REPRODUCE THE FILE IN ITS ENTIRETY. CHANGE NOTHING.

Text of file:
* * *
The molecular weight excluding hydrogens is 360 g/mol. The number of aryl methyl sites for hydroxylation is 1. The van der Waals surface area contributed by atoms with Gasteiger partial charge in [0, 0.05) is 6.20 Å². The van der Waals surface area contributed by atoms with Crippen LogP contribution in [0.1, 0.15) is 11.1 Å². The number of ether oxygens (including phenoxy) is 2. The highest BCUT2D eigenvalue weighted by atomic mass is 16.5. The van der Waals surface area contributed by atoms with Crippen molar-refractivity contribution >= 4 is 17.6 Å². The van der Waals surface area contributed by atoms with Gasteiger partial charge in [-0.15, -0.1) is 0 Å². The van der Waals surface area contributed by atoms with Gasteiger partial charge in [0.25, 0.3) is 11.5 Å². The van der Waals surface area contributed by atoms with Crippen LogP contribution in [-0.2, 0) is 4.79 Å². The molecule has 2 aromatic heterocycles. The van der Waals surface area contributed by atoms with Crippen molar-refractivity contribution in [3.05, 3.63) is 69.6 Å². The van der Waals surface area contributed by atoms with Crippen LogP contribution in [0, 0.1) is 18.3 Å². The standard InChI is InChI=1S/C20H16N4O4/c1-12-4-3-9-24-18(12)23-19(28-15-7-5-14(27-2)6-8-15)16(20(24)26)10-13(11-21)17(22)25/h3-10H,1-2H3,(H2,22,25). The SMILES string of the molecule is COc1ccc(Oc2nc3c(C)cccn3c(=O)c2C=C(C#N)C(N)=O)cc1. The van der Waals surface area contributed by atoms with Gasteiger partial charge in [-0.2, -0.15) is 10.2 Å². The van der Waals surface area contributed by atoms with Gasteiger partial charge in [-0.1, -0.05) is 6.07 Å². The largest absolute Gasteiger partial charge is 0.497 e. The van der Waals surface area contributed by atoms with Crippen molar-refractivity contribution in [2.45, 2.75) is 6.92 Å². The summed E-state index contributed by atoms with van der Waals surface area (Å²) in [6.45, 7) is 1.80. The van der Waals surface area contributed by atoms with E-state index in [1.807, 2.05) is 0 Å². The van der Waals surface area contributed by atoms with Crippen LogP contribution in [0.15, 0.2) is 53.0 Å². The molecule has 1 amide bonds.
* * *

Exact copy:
The molecular weight excluding hydrogens is 360 g/mol. The number of aryl methyl sites for hydroxylation is 1. The van der Waals surface area contributed by atoms with Gasteiger partial charge in [0, 0.05) is 6.20 Å². The van der Waals surface area contributed by atoms with Crippen LogP contribution in [0.1, 0.15) is 11.1 Å². The number of ether oxygens (including phenoxy) is 2. The highest BCUT2D eigenvalue weighted by atomic mass is 16.5. The van der Waals surface area contributed by atoms with Crippen molar-refractivity contribution >= 4 is 17.6 Å². The van der Waals surface area contributed by atoms with Gasteiger partial charge in [-0.15, -0.1) is 0 Å². The van der Waals surface area contributed by atoms with Gasteiger partial charge in [0.25, 0.3) is 11.5 Å². The van der Waals surface area contributed by atoms with Crippen LogP contribution in [-0.2, 0) is 4.79 Å². The molecule has 2 aromatic heterocycles. The van der Waals surface area contributed by atoms with Crippen molar-refractivity contribution in [3.05, 3.63) is 69.6 Å². The van der Waals surface area contributed by atoms with Crippen LogP contribution in [0, 0.1) is 18.3 Å². The standard InChI is InChI=1S/C20H16N4O4/c1-12-4-3-9-24-18(12)23-19(28-15-7-5-14(27-2)6-8-15)16(20(24)26)10-13(11-21)17(22)25/h3-10H,1-2H3,(H2,22,25). The SMILES string of the molecule is COc1ccc(Oc2nc3c(C)cccn3c(=O)c2C=C(C#N)C(N)=O)cc1. The van der Waals surface area contributed by atoms with Gasteiger partial charge in [-0.2, -0.15) is 10.2 Å². The van der Waals surface area contributed by atoms with Gasteiger partial charge in [-0.1, -0.05) is 6.07 Å². The largest absolute Gasteiger partial charge is 0.497 e. The van der Waals surface area contributed by atoms with Crippen molar-refractivity contribution in [2.45, 2.75) is 6.92 Å². The summed E-state index contributed by atoms with van der Waals surface area (Å²) in [6.45, 7) is 1.80. The van der Waals surface area contributed by atoms with E-state index in [1.807, 2.05) is 0 Å². The van der Waals surface area contributed by atoms with Crippen LogP contribution in [0.15, 0.2) is 53.0 Å². The molecule has 1 amide bonds.